An ambitious project is underway to make Jordan’s arid areas bloom again while creating a new green economy in the process.
By Nada Atieh
The Sahara Forest Project is a Norwegian social enterprise that aims to bring together the latest green technology to re-vegetate arid environments, produce fresh food and water, and create employment.
The project came about in 2010, when HM King Abdullah visited Oslo with Imad Fakhoury, who was Minister of Public Sector Development and Minister of State for Mega Projects. They decided to explore the opportunities for realizing the Sahara Forest Project on the ground in Jordan, said Joakim Hauge, CEO of The Sahara Forest Project.
Construction of the Sahara Forest Project began in Jordan in October 2016 and the launch site was inaugurated by King Abdullah and Norway’s Crown Prince Haakon in September.
With a desire to become a regional center for innovation and green growth in the desert, the project aims to produce 130,000 kilograms of vegetables per year to be sold in the domestic market and 10,000 liters of fresh water per day.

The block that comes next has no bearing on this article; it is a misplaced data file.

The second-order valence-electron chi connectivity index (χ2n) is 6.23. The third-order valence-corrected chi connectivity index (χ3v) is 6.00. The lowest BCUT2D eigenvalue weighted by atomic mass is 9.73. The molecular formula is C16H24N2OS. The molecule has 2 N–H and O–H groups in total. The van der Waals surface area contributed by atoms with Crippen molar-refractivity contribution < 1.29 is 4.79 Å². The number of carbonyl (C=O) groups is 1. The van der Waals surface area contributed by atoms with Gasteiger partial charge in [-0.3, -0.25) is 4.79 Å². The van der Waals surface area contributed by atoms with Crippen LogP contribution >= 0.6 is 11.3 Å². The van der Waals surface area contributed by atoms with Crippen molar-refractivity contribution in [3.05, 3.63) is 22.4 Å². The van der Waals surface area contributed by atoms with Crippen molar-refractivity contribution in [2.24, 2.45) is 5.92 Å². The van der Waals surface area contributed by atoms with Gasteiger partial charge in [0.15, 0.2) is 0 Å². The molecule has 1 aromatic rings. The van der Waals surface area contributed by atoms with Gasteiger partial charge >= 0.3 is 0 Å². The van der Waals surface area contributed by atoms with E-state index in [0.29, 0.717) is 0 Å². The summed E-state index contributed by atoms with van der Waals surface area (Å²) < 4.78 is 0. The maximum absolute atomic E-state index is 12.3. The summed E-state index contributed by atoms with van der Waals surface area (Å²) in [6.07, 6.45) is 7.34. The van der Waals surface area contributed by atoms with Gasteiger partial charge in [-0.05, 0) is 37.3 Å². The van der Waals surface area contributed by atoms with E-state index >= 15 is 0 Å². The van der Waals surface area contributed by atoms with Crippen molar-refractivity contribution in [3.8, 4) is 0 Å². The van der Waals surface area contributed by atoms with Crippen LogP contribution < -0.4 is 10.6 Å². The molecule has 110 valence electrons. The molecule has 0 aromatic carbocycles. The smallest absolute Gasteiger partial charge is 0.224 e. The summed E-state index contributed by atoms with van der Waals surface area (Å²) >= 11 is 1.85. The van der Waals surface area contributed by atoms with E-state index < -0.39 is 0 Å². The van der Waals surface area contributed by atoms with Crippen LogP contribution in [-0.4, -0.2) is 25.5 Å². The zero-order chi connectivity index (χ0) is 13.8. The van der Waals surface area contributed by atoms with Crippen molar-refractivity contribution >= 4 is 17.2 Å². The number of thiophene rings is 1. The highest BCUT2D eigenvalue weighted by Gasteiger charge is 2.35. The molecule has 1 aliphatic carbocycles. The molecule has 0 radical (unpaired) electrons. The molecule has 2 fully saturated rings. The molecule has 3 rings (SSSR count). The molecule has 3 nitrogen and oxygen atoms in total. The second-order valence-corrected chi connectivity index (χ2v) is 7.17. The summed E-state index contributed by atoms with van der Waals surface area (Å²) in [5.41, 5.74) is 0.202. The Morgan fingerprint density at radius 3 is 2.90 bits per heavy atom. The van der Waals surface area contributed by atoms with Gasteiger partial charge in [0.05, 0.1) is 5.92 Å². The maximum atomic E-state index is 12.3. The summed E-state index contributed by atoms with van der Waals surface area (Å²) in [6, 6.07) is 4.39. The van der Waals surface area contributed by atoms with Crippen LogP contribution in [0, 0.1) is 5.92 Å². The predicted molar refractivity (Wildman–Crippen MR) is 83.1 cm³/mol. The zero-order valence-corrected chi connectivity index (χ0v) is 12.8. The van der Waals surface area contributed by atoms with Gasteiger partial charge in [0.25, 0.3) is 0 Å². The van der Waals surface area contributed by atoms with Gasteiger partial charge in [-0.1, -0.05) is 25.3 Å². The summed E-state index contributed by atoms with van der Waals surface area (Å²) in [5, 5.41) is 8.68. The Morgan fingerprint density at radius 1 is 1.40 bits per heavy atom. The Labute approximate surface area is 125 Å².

“We use what the world has enough of—desert, salt water, sun, and CO2—to produce food, renewable energy, and water,” said Hauge.
Aqaba is an ideal location for this. The site’s solar radiation, temperature, soil, and access to seawater make it well-suited for this particular project.
The area is about the size of three hectares, or four football fields, and is centered around the core technologies of saltwater-cooled greenhouses, concentrated solar power, and desert revegetation practices.
Jordan has been heavily affected by desertification over the last decades. According to the Jordan Water Project, Stanford researchers found that Jordan—one of the world’s most water-poor countries—could face potentially disastrous droughts if alternate water sources, better land use, and improved water sharing agreements are not introduced and implemented.
The recent paper suggests that without significant changes, Jordan could face lower rainfall, much higher temperatures, and as much as a 75 percent decline in water flowing into the country from Syria’s Yarmouk River.